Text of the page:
Has anything in Roman Catholic Church changed when it comes to child protection?
At first blush I deeply want to be believe: yes. The faithful have endured 28 years of civil litigation, several grand jury reports, billions of dollars in settlements, and several high profile criminal trials. However, when I reviewed the most recent proceedings of the Canon Law Society at their 2011 convention in Jacksonville, Florida, my heart dropped.
Diane L. Barr JD, JCD (who is also the chancellor of the Archdiocese of Baltimore) presented a seminar, “Obligation of the Tribunal to Report Child Abuse“. Barr reviewed mandatory criminal child abuse reporting laws versus canonical responsibilities—that it, what “church law” says she should do. She also discussed obligations to privacy, confidentiality and protecting the Diocese. No mention of victims or child protection.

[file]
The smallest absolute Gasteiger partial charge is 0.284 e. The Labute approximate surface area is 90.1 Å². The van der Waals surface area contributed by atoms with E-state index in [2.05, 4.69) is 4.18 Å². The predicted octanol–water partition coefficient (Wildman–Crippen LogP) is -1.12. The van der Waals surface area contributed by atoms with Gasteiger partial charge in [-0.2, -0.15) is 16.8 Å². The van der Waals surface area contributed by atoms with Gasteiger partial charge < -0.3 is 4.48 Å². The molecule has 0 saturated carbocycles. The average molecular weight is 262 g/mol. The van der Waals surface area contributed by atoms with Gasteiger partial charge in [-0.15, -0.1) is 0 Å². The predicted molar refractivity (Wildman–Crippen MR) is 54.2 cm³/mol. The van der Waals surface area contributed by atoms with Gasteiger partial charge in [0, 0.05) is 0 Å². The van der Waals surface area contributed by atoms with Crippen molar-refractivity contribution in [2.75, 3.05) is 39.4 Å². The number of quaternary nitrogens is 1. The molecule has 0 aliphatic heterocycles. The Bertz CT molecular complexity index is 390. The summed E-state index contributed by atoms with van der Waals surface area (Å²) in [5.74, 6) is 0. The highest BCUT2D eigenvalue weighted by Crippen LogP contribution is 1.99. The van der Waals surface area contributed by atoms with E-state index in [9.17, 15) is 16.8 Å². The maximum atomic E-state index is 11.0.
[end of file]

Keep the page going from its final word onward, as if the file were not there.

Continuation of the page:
Let’s get something straight: nowhere in the United States does Canon law trump federal, state, or local criminal or civil law. But apparently, Barr does not know that.
Lessons Learned? Eh … not really.
I mistakenly thought that history, common sense and legal knowledge would inform Barr’s recommendations for a model Tribunal policy for reporting child sexual abuse. I was wrong. Here was what she did present as the “proper procedure for abuse reporting”:
- Step One: Notary brings information to the Judicial Vicar immediately.
- Step Two: Judicial Vicar reviews information and contacts Youth and Child Protection representative (or diocesan attorney) to discuss further action.
- Step Three: Judicial Vicar calls person mentioning allegation and indicates that the person will be contacted by the Youth and Child protection representative (or diocesan attorney) to follow up and determine where to go with the allegation.
- Step Four: Youth and Child Protection representative (or diocesan attorney) investigates and determines if reporting must be done.
After all these years, I offer a simple suggestion. Because the protection of children is a core belief of our society and the history of child protection in the Catholic Church is so pathetic, let’s be straight forward:
Call 911. Right now.